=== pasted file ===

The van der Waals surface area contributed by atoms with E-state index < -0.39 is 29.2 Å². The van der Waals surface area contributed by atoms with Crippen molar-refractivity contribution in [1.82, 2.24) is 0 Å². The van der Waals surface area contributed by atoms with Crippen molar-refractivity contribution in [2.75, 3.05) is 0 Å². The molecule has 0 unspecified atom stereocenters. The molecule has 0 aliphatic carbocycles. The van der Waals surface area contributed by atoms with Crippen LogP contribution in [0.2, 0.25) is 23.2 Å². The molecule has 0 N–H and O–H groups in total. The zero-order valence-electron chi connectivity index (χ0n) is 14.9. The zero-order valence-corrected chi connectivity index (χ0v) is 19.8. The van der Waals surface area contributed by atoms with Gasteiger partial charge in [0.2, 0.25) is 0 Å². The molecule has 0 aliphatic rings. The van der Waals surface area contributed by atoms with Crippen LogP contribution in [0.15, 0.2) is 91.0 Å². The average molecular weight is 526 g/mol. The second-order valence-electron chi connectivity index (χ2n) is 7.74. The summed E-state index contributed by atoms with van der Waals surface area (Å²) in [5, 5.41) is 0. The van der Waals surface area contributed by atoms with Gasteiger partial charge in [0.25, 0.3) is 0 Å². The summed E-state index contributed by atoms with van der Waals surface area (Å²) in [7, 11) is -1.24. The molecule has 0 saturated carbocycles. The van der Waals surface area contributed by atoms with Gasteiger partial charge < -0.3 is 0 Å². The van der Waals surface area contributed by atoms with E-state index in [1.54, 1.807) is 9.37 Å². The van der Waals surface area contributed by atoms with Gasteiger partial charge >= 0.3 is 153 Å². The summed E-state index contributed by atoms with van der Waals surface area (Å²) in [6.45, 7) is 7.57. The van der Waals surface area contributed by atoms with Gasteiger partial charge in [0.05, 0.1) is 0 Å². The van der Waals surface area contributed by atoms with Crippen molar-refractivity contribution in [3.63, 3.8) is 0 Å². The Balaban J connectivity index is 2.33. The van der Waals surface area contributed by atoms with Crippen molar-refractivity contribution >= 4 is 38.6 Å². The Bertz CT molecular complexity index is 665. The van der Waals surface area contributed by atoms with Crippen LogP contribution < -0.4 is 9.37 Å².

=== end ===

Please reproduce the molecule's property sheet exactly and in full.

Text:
The van der Waals surface area contributed by atoms with E-state index < -0.39 is 29.2 Å². The van der Waals surface area contributed by atoms with Crippen molar-refractivity contribution in [1.82, 2.24) is 0 Å². The van der Waals surface area contributed by atoms with Crippen molar-refractivity contribution in [2.75, 3.05) is 0 Å². The molecule has 0 unspecified atom stereocenters. The molecule has 0 aliphatic carbocycles. The van der Waals surface area contributed by atoms with Crippen LogP contribution in [0.2, 0.25) is 23.2 Å². The molecule has 0 N–H and O–H groups in total. The zero-order valence-electron chi connectivity index (χ0n) is 14.9. The zero-order valence-corrected chi connectivity index (χ0v) is 19.8. The van der Waals surface area contributed by atoms with Gasteiger partial charge in [0.2, 0.25) is 0 Å². The molecule has 0 aliphatic rings. The van der Waals surface area contributed by atoms with Crippen LogP contribution in [0.15, 0.2) is 91.0 Å². The average molecular weight is 526 g/mol. The second-order valence-electron chi connectivity index (χ2n) is 7.74. The summed E-state index contributed by atoms with van der Waals surface area (Å²) in [5, 5.41) is 0. The van der Waals surface area contributed by atoms with Gasteiger partial charge in [0.25, 0.3) is 0 Å². The summed E-state index contributed by atoms with van der Waals surface area (Å²) in [7, 11) is -1.24. The molecule has 0 saturated carbocycles. The van der Waals surface area contributed by atoms with Gasteiger partial charge < -0.3 is 0 Å². The van der Waals surface area contributed by atoms with E-state index in [1.54, 1.807) is 9.37 Å². The van der Waals surface area contributed by atoms with Gasteiger partial charge >= 0.3 is 153 Å². The summed E-state index contributed by atoms with van der Waals surface area (Å²) in [6.45, 7) is 7.57. The van der Waals surface area contributed by atoms with Gasteiger partial charge in [0.05, 0.1) is 0 Å². The van der Waals surface area contributed by atoms with Crippen molar-refractivity contribution in [3.63, 3.8) is 0 Å². The Balaban J connectivity index is 2.33. The van der Waals surface area contributed by atoms with Crippen molar-refractivity contribution >= 4 is 38.6 Å². The Bertz CT molecular complexity index is 665. The van der Waals surface area contributed by atoms with Crippen LogP contribution < -0.4 is 9.37 Å².